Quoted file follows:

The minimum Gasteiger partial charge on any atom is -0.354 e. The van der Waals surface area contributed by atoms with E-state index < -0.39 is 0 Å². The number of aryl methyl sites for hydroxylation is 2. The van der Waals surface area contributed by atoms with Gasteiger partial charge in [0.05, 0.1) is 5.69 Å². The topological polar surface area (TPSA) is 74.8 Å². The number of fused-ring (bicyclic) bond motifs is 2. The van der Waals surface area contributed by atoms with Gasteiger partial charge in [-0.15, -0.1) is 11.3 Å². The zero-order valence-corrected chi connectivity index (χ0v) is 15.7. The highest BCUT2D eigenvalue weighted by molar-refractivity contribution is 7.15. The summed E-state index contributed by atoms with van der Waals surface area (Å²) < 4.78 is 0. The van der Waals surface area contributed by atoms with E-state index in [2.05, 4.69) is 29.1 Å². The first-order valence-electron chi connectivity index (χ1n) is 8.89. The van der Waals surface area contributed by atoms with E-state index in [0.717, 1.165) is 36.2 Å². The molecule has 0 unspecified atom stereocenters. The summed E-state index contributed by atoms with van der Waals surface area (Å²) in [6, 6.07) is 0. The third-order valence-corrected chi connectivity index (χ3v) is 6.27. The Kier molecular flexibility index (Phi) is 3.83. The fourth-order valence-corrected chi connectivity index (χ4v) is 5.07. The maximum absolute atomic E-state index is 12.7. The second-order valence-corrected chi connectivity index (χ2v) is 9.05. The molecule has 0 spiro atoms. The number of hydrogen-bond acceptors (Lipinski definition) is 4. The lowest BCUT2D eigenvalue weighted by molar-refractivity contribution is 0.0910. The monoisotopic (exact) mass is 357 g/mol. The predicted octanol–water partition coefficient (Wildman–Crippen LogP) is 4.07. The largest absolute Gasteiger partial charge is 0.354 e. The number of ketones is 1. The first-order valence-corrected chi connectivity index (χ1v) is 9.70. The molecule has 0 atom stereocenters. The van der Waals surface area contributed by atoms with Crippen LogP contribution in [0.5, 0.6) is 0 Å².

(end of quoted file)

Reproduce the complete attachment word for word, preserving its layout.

The minimum Gasteiger partial charge on any atom is -0.354 e. The van der Waals surface area contributed by atoms with E-state index < -0.39 is 0 Å². The number of aryl methyl sites for hydroxylation is 2. The van der Waals surface area contributed by atoms with Gasteiger partial charge in [0.05, 0.1) is 5.69 Å². The topological polar surface area (TPSA) is 74.8 Å². The number of fused-ring (bicyclic) bond motifs is 2. The van der Waals surface area contributed by atoms with Gasteiger partial charge in [-0.15, -0.1) is 11.3 Å². The zero-order valence-corrected chi connectivity index (χ0v) is 15.7. The highest BCUT2D eigenvalue weighted by molar-refractivity contribution is 7.15. The summed E-state index contributed by atoms with van der Waals surface area (Å²) < 4.78 is 0. The van der Waals surface area contributed by atoms with E-state index in [2.05, 4.69) is 29.1 Å². The first-order valence-electron chi connectivity index (χ1n) is 8.89. The van der Waals surface area contributed by atoms with E-state index in [0.717, 1.165) is 36.2 Å². The molecule has 0 unspecified atom stereocenters. The summed E-state index contributed by atoms with van der Waals surface area (Å²) in [6, 6.07) is 0. The third-order valence-corrected chi connectivity index (χ3v) is 6.27. The Kier molecular flexibility index (Phi) is 3.83. The fourth-order valence-corrected chi connectivity index (χ4v) is 5.07. The maximum absolute atomic E-state index is 12.7. The second-order valence-corrected chi connectivity index (χ2v) is 9.05. The molecule has 0 spiro atoms. The number of hydrogen-bond acceptors (Lipinski definition) is 4. The lowest BCUT2D eigenvalue weighted by molar-refractivity contribution is 0.0910. The monoisotopic (exact) mass is 357 g/mol. The predicted octanol–water partition coefficient (Wildman–Crippen LogP) is 4.07. The largest absolute Gasteiger partial charge is 0.354 e. The number of ketones is 1. The first-order valence-corrected chi connectivity index (χ1v) is 9.70. The molecule has 0 atom stereocenters. The van der Waals surface area contributed by atoms with Crippen LogP contribution in [0.5, 0.6) is 0 Å².